In a recent post, I wrote at some length about the difference between “expertise” and “experience.” The key points I hoped to drive home in that post were these:
- Experience is what you’ve done.
- Expertise is what you know how to do. Expertise is demonstrated through content. Insightful, useful content attracts high value clients to the firm by engaging them in dialogue about what interests them most.
Three Reasons Firms State for Not Using Content.
Very few (less than 10%) of firms are effectively using content to demonstrate their expertise. The question is why? Here are the answers I hear most often:
- We Don’t Have Enough Time – Our professionals are so busy they simply don’t have time to write.
- We’re Not Sure What to Write About – We don’t know what clients are interested in right now.
- What If We Say the Wrong Thing? – We don’t want to upset existing clients if we offer an opinion they don’t agree with.
What Types of Content are We Talking About?
Useful content can take many forms as long as it is educational and informative for your prospective clients. Most important, it does not sell your firm, your services or your products. The simplest form of content to produce you’re reading right now — a blog. An effective blog should be used to express your firm’s opinion on issues that matter to your prospects. Higher forms of content may be articles, webinars, white papers, or research reports. Generally these types of content offer higher perceived value for your prospects, but are also more expensive and time consuming to produce. Things that absolutely do not qualify as content are case studies of your work.
The Real Reason Firms Don’t Use Content
While the three reasons stated above seem like good ones, they’re all really just excuses to mask larger problems. For instance, take the perceived lack of time, given a minimal amount of pressure any professional can identify low value activities that could be replaced with higher value ones. When firms tell us they don’t know what to write about, they usually state it’s because they have a “broad” practice that does a lot of things. Really? What do you actually want to do? What client do you want to walk through the door today? What would you do for them? Write about that.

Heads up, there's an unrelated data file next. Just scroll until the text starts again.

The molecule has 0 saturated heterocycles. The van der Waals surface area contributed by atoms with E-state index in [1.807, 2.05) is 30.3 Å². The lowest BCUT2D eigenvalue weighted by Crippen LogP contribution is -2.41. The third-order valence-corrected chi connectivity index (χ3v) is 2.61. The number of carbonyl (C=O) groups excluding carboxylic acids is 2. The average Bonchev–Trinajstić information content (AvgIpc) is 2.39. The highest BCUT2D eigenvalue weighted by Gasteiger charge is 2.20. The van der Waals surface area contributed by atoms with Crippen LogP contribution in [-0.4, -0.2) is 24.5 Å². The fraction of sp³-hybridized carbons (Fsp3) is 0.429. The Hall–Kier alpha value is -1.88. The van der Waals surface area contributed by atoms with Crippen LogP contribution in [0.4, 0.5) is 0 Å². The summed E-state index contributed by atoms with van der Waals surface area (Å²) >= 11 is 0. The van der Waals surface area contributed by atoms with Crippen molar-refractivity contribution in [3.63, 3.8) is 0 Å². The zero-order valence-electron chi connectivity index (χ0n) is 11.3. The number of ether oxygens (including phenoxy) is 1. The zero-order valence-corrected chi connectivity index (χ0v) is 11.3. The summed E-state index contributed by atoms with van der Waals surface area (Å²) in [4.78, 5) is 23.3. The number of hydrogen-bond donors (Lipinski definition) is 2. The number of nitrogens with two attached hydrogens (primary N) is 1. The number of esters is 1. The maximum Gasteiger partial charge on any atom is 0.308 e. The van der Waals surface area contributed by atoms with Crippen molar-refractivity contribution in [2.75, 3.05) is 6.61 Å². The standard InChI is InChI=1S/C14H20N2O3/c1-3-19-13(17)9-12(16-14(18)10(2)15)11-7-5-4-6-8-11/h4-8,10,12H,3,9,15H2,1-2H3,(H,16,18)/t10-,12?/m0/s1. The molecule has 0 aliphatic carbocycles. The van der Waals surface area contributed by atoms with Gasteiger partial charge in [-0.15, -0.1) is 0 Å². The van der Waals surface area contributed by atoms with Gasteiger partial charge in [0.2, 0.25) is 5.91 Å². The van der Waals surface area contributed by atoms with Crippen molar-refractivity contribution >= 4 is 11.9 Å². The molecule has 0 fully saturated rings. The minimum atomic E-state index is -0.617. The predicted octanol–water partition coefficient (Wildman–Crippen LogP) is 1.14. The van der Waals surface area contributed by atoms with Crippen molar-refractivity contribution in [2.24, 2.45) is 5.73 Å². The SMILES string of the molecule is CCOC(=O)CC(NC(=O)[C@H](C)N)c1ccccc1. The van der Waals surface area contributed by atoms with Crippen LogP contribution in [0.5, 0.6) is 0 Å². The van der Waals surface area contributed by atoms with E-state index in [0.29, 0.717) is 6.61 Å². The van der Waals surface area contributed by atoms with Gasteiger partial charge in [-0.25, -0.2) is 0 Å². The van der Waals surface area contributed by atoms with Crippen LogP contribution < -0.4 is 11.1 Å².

The real reason firms don’t use content is fear. They’re afraid they have nothing to say. They’re afraid that their 30 years of experience is really just 1 year of experience masquerading itself 30 times. They’re afraid that if they actually state an opinion, they’ll get exposed as frauds. Of course, this isn’t true. Every firm has expertise to share. It just needs to overcome its own fear.
Three Reasons to Overcome the Fear
There’s some vulnerability in expressing one’s opinion through a blog or an article. And, there are very clearly some costs associated with producing useful, insightful research to share with your prospects. So, why do it? Why make the investment? Why overcome the fear?
#1 – SEO.
Open your web analytics account. You have one right? What percentage of visitors to your site are coming from search engines? If you have lots of useful content, this percentage should be at least 40%. Now, check the search terms to see how they’re finding you? Your top search terms will likely be derivatives of your company name. However, if you are producing high value content, you will find pages of search strings that relate to the things you’re writing. These site visitors would never have found you but for the content you’re producing.
#2 – Attract High Value Clients.
Those site visitors who searched those longer phrases referenced above have a higher potential likelihood of being interested in what you do well. They came to your site because you demonstrated useful expertise that they are seeking. If and when they choose to engage you in a conversation about that topic of interest you’ll start the conversation as a recognized expert. The best clients hire you for your expertise.
#3 – Get Paid to Market.
A few months ago I sat in on a full-day work session on “Big Data.” The keynote of the event was a McKinsey consultant sharing the research his firm had done on the topic. He didn’t pay for the right to have a tradeshow booth at the event. He was invited, and quite possibly paid, to speak to over 1,000 business executives about the research his firm already performed on a topic of interest. While there is certainly some merit to the McKinsey brand, the research had tangible value that established his firm as an expert on this particular topic. Regardless, somewhere, sometime a McKinsey consultant put pen to paper and wrote the firm’s first piece of useful content that the firm shared with its prospects. That first decision to produce useful content led the firm down the path to be paid to market.
So, what do you think? Is your firm ready to develop a content strategy?